This project asks whether there is an argument for replacing the multi-stage fitness test in British policing.
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Functional Fitness is based upon the view that exercises should replicate the activities which are being prepared for (O'Sullivan and Schmitz 2007) – in simple terms, to improve running ability you must run, to improve strength you must lift weights.
Policing is a physically demanding job – officers who are not ‘fit for duty’ are more vulnerable to injury. Police forces consider it to be in the interests of officers, their colleagues, and their communities that officers are fit for the rigours of the job.
Morris and others (2020) found that the current fitness test has a discriminatory element, particularly affecting older women, and that officers generally require a higher level of fitness than was previously thought in order to pass the test.
The overall aim of the project is to consider the appetite and case for adoption of a new functional fitness testing regime for recruits in British policing.
The project objectives are as follows.
Benchmark current regime with comparative organisations both in the UK and internationally.
Provide an overview of key stakeholder expectations and aspirations relevant to the fitness standard.
Research and produce a framework for a preferred model of testing.
Produce an Equality Impact Assessment for the proposed change.
Provide an assessment of drivers and barriers to the proposed change.
Key literature which will be reviewed for this project includes the Winsor (2013) report which introduced annual fitness testing for Policing in England and Wales, as well as various reports which helped to establish the current MSFT as the Britain-wide fitness standard for policing.
Of particular importance will be a recently produced report, commissioned by the College of Policing, which revealed that the current fitness test has a discriminatory element particularly affecting older women, and that officers generally require a higher level of fitness than was previously thought in order to pass the test.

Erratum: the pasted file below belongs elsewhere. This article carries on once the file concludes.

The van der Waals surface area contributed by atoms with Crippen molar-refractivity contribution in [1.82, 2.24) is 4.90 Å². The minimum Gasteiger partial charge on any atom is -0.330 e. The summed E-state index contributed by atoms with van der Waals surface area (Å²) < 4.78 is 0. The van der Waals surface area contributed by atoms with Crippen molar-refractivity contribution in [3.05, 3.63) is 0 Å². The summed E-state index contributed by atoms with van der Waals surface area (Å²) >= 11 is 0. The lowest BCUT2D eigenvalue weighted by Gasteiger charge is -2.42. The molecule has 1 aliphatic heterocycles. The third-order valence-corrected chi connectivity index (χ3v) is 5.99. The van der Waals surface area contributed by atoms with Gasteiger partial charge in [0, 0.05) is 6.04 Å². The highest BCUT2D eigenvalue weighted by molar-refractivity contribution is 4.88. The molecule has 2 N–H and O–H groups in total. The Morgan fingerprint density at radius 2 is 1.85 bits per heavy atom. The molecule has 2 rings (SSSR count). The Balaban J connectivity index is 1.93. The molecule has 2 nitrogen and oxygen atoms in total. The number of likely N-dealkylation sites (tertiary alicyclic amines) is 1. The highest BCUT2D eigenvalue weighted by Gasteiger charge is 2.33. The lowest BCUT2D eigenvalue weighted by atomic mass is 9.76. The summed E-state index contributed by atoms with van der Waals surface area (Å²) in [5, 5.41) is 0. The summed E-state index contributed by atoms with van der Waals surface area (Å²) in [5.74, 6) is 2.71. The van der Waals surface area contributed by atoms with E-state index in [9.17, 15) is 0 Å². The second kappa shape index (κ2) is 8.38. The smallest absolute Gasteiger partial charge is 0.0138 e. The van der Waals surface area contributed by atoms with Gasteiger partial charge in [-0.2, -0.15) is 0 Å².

All of this will help to demonstrate the need to change the police fitness test but will not answer the question of what the new test should look like.
A readily available option is the Gender-Neutral Timed Obstacle Course (GeNTOC), which was developed by the Royal Ulster Constabulary (RUC) and is based around the principles of Functional Fitness. Secondary research will be conducted around the GeNTOC, including work by Jackson and Wilson (2013) on the validity of it as a test of police fitness.
This test will be of particular interest as Winsor (2013) recommended it should be adopted by all forces in England and Wales by 2018 – this recommendation has not to date been adopted by any force. Fitness tests used in other forces around the world will also be considered.
Secondary research will also focus on the difficulties of ensuring a functional fitness test is compliant with equality legislation. Initial key cases identified considered the legality of applying different fitness standards for men and women in policing (Mr D V Allcock v Chief Constable, Hampshire Constabulary, Case number 3101524/97), and a case whereby the tribunal delivered a mixed judgement on the lawfulness of the GeNTOC (Jo-Anne Dougan v the Chief Constable of the Royal Ulster Constabulary, Case Numbers 03244/97SD and 01734/98SD).
A mixed methods approach to primary research in the form of semi-structured interviewing, focus groups as well as questionnaires and field observations will be adopted for this project, to help identify key physical tasks for testing.
Data will be collected both electronically through surveying applications, as well as via field notes, all of which will be reviewed by the research team, supported through the use of statistical analysis software where appropriate.